In the example illustrated on line of FIG. 2, the first signal amplitude sample to be encoded has an assumed magnitude of eleven units. When the eleven unit positivegoing PAM pulse is added to the eight unit negative-going reference pulse on output bus 51, the net voltage is positive. This net voltage is amplified and inverted in phase by feedback amplifier 52, with the result shown in line (q) of FIG. 2. Since the voltage at the input of comparator 54 is thus negative during the first time slot, no output pulse is generated and regenerative pulse amplifier 55 is not triggered during the next time slot. Since the result of this first comparison is a '0 even though the sample being encoded is larger than the first or most significant reference pulse, the output pulse train being generated is obviously the inverse of the conventional binary code and is labeled PCM to distinguish it from the ordinary binary code, to which it may be readily converted if desired. This positive-going PCM wave, which is delayed one time slot from the basic pulse pattern established by distributor it), is illustrated in line (s) of FIG. 2. The equivalent ordinary binary code waveforms are labeled PClvi and are shown in line (14) of FIG. 2. In the embodiment of the invention illustrated in FIG. 1, however, the inverted binary code PCM is as convenient as an ordinary PCM waveform would be and, since it contains all of the information of the latter, is retained for final transmission after passing through linear amplifier 56. Amplifier 56 inverts the phase of the PCM waveform and produces the negative-going pulse train shown in line (t) of FIG. 2.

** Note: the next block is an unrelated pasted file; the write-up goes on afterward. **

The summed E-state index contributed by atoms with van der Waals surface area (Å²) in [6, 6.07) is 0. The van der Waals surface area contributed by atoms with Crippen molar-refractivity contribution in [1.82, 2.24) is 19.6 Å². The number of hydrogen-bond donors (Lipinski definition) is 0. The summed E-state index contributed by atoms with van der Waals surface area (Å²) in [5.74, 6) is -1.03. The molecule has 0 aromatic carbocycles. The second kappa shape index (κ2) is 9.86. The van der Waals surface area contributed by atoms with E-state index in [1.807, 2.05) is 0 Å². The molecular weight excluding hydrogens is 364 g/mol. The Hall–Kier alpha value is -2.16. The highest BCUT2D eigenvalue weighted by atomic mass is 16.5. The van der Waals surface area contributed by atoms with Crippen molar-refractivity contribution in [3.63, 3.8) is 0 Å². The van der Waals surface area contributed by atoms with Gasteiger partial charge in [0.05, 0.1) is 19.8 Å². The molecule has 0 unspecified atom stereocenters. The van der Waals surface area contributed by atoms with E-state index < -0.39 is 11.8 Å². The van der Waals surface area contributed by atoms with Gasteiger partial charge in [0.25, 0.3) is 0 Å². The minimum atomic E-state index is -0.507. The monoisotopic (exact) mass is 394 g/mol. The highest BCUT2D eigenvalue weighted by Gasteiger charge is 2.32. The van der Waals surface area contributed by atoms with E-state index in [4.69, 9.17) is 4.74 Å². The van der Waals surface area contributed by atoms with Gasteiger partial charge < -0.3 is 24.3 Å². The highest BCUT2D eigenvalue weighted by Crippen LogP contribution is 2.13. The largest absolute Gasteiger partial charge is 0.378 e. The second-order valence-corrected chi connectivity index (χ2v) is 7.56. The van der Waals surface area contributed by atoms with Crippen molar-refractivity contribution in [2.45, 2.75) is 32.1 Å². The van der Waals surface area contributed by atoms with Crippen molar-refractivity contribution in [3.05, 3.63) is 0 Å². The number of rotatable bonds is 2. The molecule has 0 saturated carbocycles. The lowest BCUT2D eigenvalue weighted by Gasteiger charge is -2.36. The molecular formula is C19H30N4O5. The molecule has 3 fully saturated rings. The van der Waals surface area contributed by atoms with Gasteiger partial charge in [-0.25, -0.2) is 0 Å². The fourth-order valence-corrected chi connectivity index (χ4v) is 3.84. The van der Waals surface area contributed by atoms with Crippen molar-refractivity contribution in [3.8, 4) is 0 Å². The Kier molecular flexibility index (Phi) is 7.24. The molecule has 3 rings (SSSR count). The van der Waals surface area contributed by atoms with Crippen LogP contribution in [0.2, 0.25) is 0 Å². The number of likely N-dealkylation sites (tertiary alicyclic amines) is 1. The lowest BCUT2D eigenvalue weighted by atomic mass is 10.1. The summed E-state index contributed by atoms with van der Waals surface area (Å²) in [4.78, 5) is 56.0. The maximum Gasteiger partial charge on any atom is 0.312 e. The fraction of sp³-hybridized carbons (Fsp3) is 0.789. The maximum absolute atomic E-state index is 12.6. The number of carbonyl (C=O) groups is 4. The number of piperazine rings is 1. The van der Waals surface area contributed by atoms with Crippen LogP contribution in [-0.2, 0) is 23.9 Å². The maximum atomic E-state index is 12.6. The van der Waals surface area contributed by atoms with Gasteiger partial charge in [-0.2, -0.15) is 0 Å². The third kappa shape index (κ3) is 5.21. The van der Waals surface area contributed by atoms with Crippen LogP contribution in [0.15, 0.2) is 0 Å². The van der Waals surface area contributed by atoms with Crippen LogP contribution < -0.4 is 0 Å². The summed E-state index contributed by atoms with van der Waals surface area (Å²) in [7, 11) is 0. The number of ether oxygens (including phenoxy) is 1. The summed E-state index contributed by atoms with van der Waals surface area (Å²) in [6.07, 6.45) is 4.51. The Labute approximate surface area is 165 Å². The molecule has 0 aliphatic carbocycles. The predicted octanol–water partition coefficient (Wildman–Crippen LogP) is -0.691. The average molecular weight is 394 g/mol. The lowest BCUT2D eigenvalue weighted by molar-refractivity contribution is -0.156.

In accordance with an important feature of the invention, the reference pulse is regenerated in the first comparison channel during every time slot remaining in the code group since it was found smaller than the PAM signal amplitude sample. In this manner, a high degree of coding accuracy is assured and the possibility of error due to reference pulse amplitude trail-off with time is avoided. To accomplish this, the output pulse produced during the first time slot by regenerative pulse amplifier i4 is held over into the second time slot by the one-digit delay circuit 15, as shown in line (i) of FIG. 2. During the second time slot, the potentials on the D1 and +D2 leads from pulse distributor are both positive. In the absence of some other enabling mechanism, therefore, AND gate 13 would not operate during the second time slot and the reference pulse would not be regenerated. The delayed negative-going pulse from delay circuit 15, however, energizes the upper lead of AND gate 13. The positive-going PCM waveform illustrated in line (s) of FIG. 2, moreover, is fed back to the lower lead of AND gate 13. Since that waveform is delayed one time slot from the PAM input pulse, the voltage on the lower lead of AND gate 13 is negative during the second time slot and regenerative pulse amplifier 14 is triggered once again.